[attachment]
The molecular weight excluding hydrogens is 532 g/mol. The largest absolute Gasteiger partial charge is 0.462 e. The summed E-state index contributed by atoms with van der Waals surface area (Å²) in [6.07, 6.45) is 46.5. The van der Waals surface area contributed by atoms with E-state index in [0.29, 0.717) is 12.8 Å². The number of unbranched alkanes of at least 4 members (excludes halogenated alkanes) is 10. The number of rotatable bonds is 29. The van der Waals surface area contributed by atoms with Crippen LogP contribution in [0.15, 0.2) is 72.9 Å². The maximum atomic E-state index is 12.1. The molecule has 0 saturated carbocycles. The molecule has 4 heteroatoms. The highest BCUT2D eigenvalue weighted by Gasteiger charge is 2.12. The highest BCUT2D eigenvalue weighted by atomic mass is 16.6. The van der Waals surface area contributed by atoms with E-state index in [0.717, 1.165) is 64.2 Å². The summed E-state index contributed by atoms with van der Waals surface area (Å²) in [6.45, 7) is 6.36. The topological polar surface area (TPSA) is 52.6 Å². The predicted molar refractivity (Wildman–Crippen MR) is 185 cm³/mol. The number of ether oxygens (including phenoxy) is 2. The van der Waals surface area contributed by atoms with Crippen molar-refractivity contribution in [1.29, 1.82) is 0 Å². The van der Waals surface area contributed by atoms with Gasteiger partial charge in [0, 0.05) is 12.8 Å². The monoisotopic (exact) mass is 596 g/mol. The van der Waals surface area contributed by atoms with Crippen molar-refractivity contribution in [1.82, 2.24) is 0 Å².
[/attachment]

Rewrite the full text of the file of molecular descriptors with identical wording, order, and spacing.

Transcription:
The molecular weight excluding hydrogens is 532 g/mol. The largest absolute Gasteiger partial charge is 0.462 e. The summed E-state index contributed by atoms with van der Waals surface area (Å²) in [6.07, 6.45) is 46.5. The van der Waals surface area contributed by atoms with E-state index in [0.29, 0.717) is 12.8 Å². The number of unbranched alkanes of at least 4 members (excludes halogenated alkanes) is 10. The number of rotatable bonds is 29. The van der Waals surface area contributed by atoms with Crippen LogP contribution in [0.15, 0.2) is 72.9 Å². The maximum atomic E-state index is 12.1. The molecule has 0 saturated carbocycles. The molecule has 4 heteroatoms. The highest BCUT2D eigenvalue weighted by Gasteiger charge is 2.12. The highest BCUT2D eigenvalue weighted by atomic mass is 16.6. The van der Waals surface area contributed by atoms with E-state index in [0.717, 1.165) is 64.2 Å². The summed E-state index contributed by atoms with van der Waals surface area (Å²) in [6.45, 7) is 6.36. The topological polar surface area (TPSA) is 52.6 Å². The predicted molar refractivity (Wildman–Crippen MR) is 185 cm³/mol. The number of ether oxygens (including phenoxy) is 2. The van der Waals surface area contributed by atoms with Crippen molar-refractivity contribution in [1.29, 1.82) is 0 Å². The van der Waals surface area contributed by atoms with Gasteiger partial charge in [0, 0.05) is 12.8 Å². The monoisotopic (exact) mass is 596 g/mol. The van der Waals surface area contributed by atoms with Crippen molar-refractivity contribution in [1.82, 2.24) is 0 Å².